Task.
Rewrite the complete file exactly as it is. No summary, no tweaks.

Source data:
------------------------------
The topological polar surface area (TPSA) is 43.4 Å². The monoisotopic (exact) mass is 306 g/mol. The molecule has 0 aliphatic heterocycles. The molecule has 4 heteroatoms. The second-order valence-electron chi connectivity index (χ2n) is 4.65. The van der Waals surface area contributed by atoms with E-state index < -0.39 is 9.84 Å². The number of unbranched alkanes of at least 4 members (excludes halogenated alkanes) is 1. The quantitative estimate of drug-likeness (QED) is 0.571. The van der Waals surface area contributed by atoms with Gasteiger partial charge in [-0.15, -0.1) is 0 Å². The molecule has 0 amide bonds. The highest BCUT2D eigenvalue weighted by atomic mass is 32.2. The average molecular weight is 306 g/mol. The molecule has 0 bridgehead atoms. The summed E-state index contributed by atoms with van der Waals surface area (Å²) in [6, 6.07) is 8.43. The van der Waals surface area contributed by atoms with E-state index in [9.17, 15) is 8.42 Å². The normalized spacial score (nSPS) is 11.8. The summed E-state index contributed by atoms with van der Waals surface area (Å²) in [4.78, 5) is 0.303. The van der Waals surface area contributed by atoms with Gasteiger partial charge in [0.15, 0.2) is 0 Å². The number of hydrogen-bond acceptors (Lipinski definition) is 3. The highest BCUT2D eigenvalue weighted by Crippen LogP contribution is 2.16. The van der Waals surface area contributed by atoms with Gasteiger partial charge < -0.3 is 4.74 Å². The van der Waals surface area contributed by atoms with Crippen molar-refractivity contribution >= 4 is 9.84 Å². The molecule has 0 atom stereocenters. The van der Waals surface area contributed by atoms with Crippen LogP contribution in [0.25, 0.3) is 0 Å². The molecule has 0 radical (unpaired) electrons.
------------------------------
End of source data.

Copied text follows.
The topological polar surface area (TPSA) is 43.4 Å². The monoisotopic (exact) mass is 306 g/mol. The molecule has 0 aliphatic heterocycles. The molecule has 4 heteroatoms. The second-order valence-electron chi connectivity index (χ2n) is 4.65. The van der Waals surface area contributed by atoms with E-state index < -0.39 is 9.84 Å². The number of unbranched alkanes of at least 4 members (excludes halogenated alkanes) is 1. The quantitative estimate of drug-likeness (QED) is 0.571. The van der Waals surface area contributed by atoms with Gasteiger partial charge in [-0.15, -0.1) is 0 Å². The molecule has 0 amide bonds. The highest BCUT2D eigenvalue weighted by atomic mass is 32.2. The average molecular weight is 306 g/mol. The molecule has 0 bridgehead atoms. The summed E-state index contributed by atoms with van der Waals surface area (Å²) in [6, 6.07) is 8.43. The van der Waals surface area contributed by atoms with E-state index in [9.17, 15) is 8.42 Å². The normalized spacial score (nSPS) is 11.8. The summed E-state index contributed by atoms with van der Waals surface area (Å²) in [4.78, 5) is 0.303. The van der Waals surface area contributed by atoms with Gasteiger partial charge in [0.15, 0.2) is 0 Å². The number of hydrogen-bond acceptors (Lipinski definition) is 3. The highest BCUT2D eigenvalue weighted by Crippen LogP contribution is 2.16. The van der Waals surface area contributed by atoms with Gasteiger partial charge < -0.3 is 4.74 Å². The van der Waals surface area contributed by atoms with Crippen molar-refractivity contribution >= 4 is 9.84 Å². The molecule has 0 atom stereocenters. The van der Waals surface area contributed by atoms with Crippen LogP contribution in [0.25, 0.3) is 0 Å². The molecule has 0 radical (unpaired) electrons.